We must acknowledge, too, our moral responsibility to all people across the planet and to generations yet to come. By widening our focus to encompass the happiness and well-being of all and the preservation of the natural environment, we can minimize the suffering we are creating for the Earth and her species, other people, and ourselves. We also have a special responsibility to the most vulnerable and marginalized among us, who have contributed least to climate disruption but will suffer the most, at least initially.
A Path Toward The Solution
We already have the know-how, skills, and tools needed to reduce carbon emissions to manageable levels and eventually re-stabilize the Earth’s climate and natural systems. But action and not merely belief is necessary. Recognizing the impending crisis we are facing should move us to take personal responsibility for helping forge a solution.
The kind of action required is threefold: personal, communal, and systemic.
- First, we must each live with greater mindfulness and moral integrity, which entails curbing our desires for material acquisitions, being frugal in our consumption of resources, and paying more attention to our use of energy.
- Second, we must engage our friends, neighbors, and communities in honest and peaceful dialogue, to ensure they understand the gravity of our situation and are willing to join us in action.
- And third, we must be ready to act at the systemic level, by seeking more sustainable alternatives to the deep structures—social, political, and economic—responsible for climate change.
Each of these modes of engagement is critical. Individual effort enables us to contribute directly to protecting the planet, to live up to our personal ideals and serve as a model for others. Initiating conversations with friends and communities mobilizes people to engage in local action, the seed from which wider transformations can ripple out. And systemic change is needed to actually and effectively reduce carbon emissions.
Some types of systemic change will be technological: rapidly replacing our reliance on dirty fossil fuels with clean, renewable sources of energy; shifting from industrial-scale agriculture to small-scale ecologically sustainable agriculture. Some changes will be ideological: replacing a scheme of values that exalts private profit, competition, material consumption, and individualism, with a scheme that extols human relationships, cooperation, and spiritual self-cultivation. And some changes will be structural. Above all we must replace profligate political, social, and economic systems with new paradigms more conducive to human flourishing and to harmony between humanity and the Earth.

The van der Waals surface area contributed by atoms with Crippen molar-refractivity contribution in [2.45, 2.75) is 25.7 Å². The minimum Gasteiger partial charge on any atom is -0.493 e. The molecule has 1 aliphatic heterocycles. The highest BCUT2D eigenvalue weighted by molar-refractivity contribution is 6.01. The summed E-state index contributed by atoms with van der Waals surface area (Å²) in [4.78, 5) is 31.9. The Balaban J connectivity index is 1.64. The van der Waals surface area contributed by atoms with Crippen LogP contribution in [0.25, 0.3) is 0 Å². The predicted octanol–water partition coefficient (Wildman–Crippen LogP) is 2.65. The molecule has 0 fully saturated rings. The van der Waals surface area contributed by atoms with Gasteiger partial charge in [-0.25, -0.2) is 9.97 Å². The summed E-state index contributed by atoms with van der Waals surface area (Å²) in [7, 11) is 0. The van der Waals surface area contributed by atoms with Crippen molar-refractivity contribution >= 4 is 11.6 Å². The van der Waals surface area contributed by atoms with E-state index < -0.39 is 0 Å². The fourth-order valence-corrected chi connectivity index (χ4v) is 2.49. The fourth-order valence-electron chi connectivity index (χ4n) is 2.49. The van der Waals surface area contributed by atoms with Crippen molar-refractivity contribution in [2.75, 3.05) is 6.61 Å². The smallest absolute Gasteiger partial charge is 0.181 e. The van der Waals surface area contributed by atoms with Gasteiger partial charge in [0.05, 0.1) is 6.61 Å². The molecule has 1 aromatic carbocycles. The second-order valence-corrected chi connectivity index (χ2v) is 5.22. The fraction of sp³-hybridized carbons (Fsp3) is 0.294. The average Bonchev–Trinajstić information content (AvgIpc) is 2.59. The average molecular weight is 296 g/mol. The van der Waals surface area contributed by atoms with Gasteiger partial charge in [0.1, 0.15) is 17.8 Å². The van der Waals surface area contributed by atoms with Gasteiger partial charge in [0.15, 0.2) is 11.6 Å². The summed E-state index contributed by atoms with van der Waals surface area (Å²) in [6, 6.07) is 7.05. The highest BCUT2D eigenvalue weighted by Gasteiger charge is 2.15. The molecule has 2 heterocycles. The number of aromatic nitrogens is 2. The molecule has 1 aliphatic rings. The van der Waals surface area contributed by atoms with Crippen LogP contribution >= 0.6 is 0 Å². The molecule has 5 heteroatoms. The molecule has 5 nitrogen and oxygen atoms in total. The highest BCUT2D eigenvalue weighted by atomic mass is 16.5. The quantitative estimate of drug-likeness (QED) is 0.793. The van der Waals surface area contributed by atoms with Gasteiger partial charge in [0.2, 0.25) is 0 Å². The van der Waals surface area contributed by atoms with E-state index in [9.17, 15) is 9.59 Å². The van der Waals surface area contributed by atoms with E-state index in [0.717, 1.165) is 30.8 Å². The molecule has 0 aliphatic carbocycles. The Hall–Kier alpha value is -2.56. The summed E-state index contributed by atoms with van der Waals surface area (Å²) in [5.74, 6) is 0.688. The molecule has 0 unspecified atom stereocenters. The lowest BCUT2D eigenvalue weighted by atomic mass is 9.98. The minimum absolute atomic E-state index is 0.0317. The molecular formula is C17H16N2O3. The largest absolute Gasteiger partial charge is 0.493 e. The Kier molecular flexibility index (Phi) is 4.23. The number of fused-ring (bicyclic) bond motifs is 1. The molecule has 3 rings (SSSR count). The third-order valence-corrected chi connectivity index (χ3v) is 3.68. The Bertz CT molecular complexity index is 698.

These new paradigms and systems should acknowledge that humans are part of the Earth, which is not just our home, but our mother. We can no longer pursue luxury and convenience at the cost of the biosphere. We must develop ways of living together that cherish the other living beings that, together with us, compose the Earth’s ecosystems. In this we should not be afraid to engage politically, thinking we will thereby be “tainting” our spiritual practice. If change is going to occur at all, we have to stand up against the powerful vested interests that infiltrate the halls of power; we have to put pressure on our elected representatives to follow the call of moral integrity and the trail of science, not the call of the fossil fuel corporations and the trail of dogma.